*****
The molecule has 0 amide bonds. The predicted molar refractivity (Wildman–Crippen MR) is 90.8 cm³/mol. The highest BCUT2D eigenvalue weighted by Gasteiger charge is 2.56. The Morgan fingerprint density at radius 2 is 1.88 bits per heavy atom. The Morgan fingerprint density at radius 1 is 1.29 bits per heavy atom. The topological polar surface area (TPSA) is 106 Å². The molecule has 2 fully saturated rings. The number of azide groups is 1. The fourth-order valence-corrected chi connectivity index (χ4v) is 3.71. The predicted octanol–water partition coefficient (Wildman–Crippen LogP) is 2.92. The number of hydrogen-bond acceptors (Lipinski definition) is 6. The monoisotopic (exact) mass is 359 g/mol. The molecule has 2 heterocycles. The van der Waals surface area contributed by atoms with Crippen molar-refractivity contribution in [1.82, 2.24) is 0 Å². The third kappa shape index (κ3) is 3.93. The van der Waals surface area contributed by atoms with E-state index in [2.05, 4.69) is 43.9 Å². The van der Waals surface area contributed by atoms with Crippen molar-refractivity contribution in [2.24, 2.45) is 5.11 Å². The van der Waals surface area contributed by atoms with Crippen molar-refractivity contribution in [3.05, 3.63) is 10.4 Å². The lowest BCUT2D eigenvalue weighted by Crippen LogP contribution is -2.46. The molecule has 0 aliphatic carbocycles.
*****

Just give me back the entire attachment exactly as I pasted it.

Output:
The molecule has 0 amide bonds. The predicted molar refractivity (Wildman–Crippen MR) is 90.8 cm³/mol. The highest BCUT2D eigenvalue weighted by Gasteiger charge is 2.56. The Morgan fingerprint density at radius 2 is 1.88 bits per heavy atom. The Morgan fingerprint density at radius 1 is 1.29 bits per heavy atom. The topological polar surface area (TPSA) is 106 Å². The molecule has 2 fully saturated rings. The number of azide groups is 1. The fourth-order valence-corrected chi connectivity index (χ4v) is 3.71. The predicted octanol–water partition coefficient (Wildman–Crippen LogP) is 2.92. The number of hydrogen-bond acceptors (Lipinski definition) is 6. The monoisotopic (exact) mass is 359 g/mol. The molecule has 2 heterocycles. The van der Waals surface area contributed by atoms with Crippen molar-refractivity contribution in [1.82, 2.24) is 0 Å². The third kappa shape index (κ3) is 3.93. The van der Waals surface area contributed by atoms with E-state index in [2.05, 4.69) is 43.9 Å². The van der Waals surface area contributed by atoms with Crippen molar-refractivity contribution in [2.24, 2.45) is 5.11 Å². The van der Waals surface area contributed by atoms with Crippen molar-refractivity contribution in [3.05, 3.63) is 10.4 Å². The lowest BCUT2D eigenvalue weighted by Crippen LogP contribution is -2.46. The molecule has 0 aliphatic carbocycles.